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EBCI Enhancement of Juvenile integrated system

Award Information

Award #
Congressional District
Funding First Awarded
Total funding (to date)

Description of original award (Fiscal Year 2013, $241,216)

The Justice Department's grant-making components have created a streamlined approach for federally recognized Tribes, Tribal consortia, Alaska Native villages and corporations, as well as authorized tribal designees to apply for Fiscal Year (FY) 2013 funding opportunities. The Coordinated Tribal Assistance Solicitation (CTAS) serves as a single solicitation for existing tribal government-specific grant programs administered by the Office of Justice Programs (OJP), the Office of Community Oriented Policing Services (COPS) and the Office on Violence Against Women (OVW). The CTAS solicitation is designed to assist tribes with addressing crime and public safety issues in a comprehensive manner. The CTAS grant-application process was inspired by and developed after consultation with tribal leaders, including sessions at the Justice Department's Tribal Nations Listening Session in 2009, and has been updated based on continued tribal consultations and listening sessions.

The Office of Juvenile Justice and Delinquency Prevention (OJJDP) provides awards under CTAS Purpose Area 8--Tribal Juvenile Accountability Discretionary Grants (TJADG) Program to federally recognized tribes to develop and implement programs that hold tribal youth accountable for delinquent behavior and strengthen tribal juvenile justice systems as authorized by 42 U.S.C. Section 3796ee-1. Under the TJADG program there are eighteen (18) distinct purpose areas. Applicants seeking a TJADG award must select one or more TJADG purpose areas as a goal and/or focus for the proposed project design.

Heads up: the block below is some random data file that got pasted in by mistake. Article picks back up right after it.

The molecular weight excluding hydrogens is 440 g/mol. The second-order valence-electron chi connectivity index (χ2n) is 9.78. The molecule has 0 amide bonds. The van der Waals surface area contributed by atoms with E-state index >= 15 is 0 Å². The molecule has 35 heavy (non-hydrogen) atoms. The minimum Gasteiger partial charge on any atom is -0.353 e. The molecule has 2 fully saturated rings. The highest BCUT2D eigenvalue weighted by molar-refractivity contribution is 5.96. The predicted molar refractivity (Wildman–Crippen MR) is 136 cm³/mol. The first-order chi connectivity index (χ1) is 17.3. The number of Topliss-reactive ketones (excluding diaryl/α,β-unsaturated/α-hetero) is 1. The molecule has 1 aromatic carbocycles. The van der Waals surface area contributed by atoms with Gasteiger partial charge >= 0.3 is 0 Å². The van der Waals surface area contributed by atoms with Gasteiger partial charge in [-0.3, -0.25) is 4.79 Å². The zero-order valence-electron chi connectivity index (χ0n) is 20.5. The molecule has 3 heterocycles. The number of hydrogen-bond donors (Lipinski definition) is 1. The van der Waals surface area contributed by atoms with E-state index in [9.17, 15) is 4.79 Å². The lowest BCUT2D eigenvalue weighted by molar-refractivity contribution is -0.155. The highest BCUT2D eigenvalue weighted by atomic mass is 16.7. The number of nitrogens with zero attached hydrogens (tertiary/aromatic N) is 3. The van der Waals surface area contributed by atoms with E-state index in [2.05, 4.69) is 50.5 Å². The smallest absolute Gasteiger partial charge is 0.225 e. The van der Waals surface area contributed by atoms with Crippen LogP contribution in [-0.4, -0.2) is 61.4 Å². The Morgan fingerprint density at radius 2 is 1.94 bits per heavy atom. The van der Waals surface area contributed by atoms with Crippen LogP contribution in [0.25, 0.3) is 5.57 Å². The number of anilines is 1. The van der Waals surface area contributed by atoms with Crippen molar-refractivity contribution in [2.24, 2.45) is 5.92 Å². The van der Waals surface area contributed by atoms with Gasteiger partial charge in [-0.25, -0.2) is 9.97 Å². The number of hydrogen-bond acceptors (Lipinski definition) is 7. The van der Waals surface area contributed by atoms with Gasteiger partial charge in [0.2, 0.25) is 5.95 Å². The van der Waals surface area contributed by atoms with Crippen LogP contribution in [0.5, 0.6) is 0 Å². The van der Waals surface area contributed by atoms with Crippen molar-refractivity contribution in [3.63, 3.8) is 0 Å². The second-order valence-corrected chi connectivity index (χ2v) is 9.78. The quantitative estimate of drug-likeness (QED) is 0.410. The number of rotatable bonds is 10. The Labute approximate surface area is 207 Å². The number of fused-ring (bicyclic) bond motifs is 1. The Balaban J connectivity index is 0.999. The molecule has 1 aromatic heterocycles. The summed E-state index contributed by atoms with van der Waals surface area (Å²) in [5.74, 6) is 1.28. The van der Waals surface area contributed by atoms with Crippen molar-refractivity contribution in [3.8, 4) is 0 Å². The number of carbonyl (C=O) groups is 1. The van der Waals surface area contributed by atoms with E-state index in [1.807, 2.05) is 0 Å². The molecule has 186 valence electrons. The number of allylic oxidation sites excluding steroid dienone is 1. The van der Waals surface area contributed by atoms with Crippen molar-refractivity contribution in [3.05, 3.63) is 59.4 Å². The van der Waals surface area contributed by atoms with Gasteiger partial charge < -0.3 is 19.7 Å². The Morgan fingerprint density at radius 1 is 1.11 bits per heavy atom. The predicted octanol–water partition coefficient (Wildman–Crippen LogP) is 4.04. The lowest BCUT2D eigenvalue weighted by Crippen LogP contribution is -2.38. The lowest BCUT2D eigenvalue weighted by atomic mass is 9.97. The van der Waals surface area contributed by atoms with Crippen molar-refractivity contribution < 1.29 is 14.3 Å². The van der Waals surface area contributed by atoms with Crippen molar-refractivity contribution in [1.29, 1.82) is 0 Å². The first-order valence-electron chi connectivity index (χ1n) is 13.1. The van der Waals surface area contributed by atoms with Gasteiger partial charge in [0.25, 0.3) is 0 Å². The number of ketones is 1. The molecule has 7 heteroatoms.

The Eastern Band of Cherokee Indians (EBCI) seeks to improve its juvenile justice system by building, expanding and improving its data collection and tracking of youth through their Tribal Juvenile Court and the sharing of information among agencies. Current EBCI processes for tracking notifications, sanctions for non-compliance, summons to court, and response time to court requests are fragmented. At least 40% of youth and families summoned to court report a failure on tribe's part to contact them or clearly explain the requirements and/or consequences of failure to comply. Much of tribe's data on diversion contracts, probation and recidivism is kept manually, which creates delays and continuances in court, putting off the needed services and responses to tribe's court-involved youth.
If awarded, a unified tribal data system could enable tribe to track offenders through sanctions and services; monitor important information on summons, court dates, and depositions; record and track detention, residential placement and recidivism; and provide information from other involved agencies such as school, law enforcement, or court services to inform decision making in terms of treatment, sanctions and sentencing. A shared database would make available to the courts and involved agencies all the information pertinent to a youth's case and progress. Successful improvement of tribe's records system, access to data, sharing of data, and juvenile outcomes will be demonstrated by timely summons and notifications, complete court reports, and staff and court satisfaction; which will be tracked and evaluated. Improvement of compliance will be demonstrated by reducing the number of non-compliant youth by 30%. CA/NCF

Date Created: September 17, 2013